Klepak, who says children spend quite a bit of time in her office waiting to see her or for their parents, has turned a portion of her office into a sort of a playroom, with blackboards, child-sized furniture, and toys. "It's not play therapy, but it gives them a kid-friendly environment and puts them more at their ease."
Najera says, "The biggest thing in the beginning is to build rapport with the kids. With little kids, you have to get down to their level. Sit on the floor with them and talk." One of her goals at her initial meeting with the children, she says, is to evaluate how she's going to get them to be comfortable enough to be willing to talk with her.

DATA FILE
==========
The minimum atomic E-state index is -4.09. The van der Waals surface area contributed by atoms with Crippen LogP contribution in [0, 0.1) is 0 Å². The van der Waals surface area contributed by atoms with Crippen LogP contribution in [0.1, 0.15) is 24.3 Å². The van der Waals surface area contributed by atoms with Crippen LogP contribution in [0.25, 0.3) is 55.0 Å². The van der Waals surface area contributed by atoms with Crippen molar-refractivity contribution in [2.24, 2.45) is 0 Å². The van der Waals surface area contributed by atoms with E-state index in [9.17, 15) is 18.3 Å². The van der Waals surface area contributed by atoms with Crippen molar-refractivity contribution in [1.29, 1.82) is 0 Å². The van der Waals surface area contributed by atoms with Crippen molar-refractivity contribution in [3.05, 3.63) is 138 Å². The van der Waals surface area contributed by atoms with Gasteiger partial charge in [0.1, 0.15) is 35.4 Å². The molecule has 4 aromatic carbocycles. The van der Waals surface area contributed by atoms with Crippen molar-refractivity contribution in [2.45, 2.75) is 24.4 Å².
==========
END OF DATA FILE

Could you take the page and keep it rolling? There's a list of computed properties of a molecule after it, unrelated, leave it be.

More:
Davi says he has a park near his office and often goes there with children. "Nine or 10 times out of 10, I let the parent who brings them in sit with me. My conversation during the first meeting with the children never gets to what we're there for. We don't talk about the case - we talk about anything else but the case."
Maria Berger, whose question inspired this article, says she discovered that her dog is an effective icebreaker. "I ask the parents ahead of time whether it's OK for me to bring my dog to see the children. My dog is really good with kids, and I find that as soon as they see the dog, all of their inhibitions go down. They just start yammering away, and I can listen and pick up clues as to what's going on."
Avoid direct questions
Klepak, Davi, and Najera all warn against asking children overly direct questions, particularly on short acquaintance. Klepak remembers a case in which a male lawyer appointed as a child representative asked a 13-year-old girl at their first meeting whether she was sexually active.